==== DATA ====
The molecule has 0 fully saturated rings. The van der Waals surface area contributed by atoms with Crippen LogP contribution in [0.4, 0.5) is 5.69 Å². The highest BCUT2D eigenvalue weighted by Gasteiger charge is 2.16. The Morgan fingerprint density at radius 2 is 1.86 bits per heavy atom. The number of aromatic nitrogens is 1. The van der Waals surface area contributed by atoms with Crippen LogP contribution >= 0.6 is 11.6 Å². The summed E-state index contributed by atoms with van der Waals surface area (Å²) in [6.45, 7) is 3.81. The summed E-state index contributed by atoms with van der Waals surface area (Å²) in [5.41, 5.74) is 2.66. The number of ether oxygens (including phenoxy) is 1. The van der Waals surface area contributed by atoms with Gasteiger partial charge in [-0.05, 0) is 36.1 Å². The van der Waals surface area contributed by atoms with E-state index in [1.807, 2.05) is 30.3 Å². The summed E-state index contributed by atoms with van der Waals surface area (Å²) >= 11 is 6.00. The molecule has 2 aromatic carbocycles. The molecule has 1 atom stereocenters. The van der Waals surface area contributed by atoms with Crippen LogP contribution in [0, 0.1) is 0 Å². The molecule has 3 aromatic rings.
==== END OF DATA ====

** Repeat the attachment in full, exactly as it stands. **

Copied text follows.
The molecule has 0 fully saturated rings. The van der Waals surface area contributed by atoms with Crippen LogP contribution in [0.4, 0.5) is 5.69 Å². The highest BCUT2D eigenvalue weighted by Gasteiger charge is 2.16. The Morgan fingerprint density at radius 2 is 1.86 bits per heavy atom. The number of aromatic nitrogens is 1. The van der Waals surface area contributed by atoms with Crippen LogP contribution >= 0.6 is 11.6 Å². The summed E-state index contributed by atoms with van der Waals surface area (Å²) in [6.45, 7) is 3.81. The summed E-state index contributed by atoms with van der Waals surface area (Å²) in [5.41, 5.74) is 2.66. The number of ether oxygens (including phenoxy) is 1. The van der Waals surface area contributed by atoms with Gasteiger partial charge in [-0.05, 0) is 36.1 Å². The van der Waals surface area contributed by atoms with E-state index in [1.807, 2.05) is 30.3 Å². The summed E-state index contributed by atoms with van der Waals surface area (Å²) >= 11 is 6.00. The molecule has 2 aromatic carbocycles. The molecule has 1 atom stereocenters. The van der Waals surface area contributed by atoms with Crippen LogP contribution in [0, 0.1) is 0 Å². The molecule has 3 aromatic rings.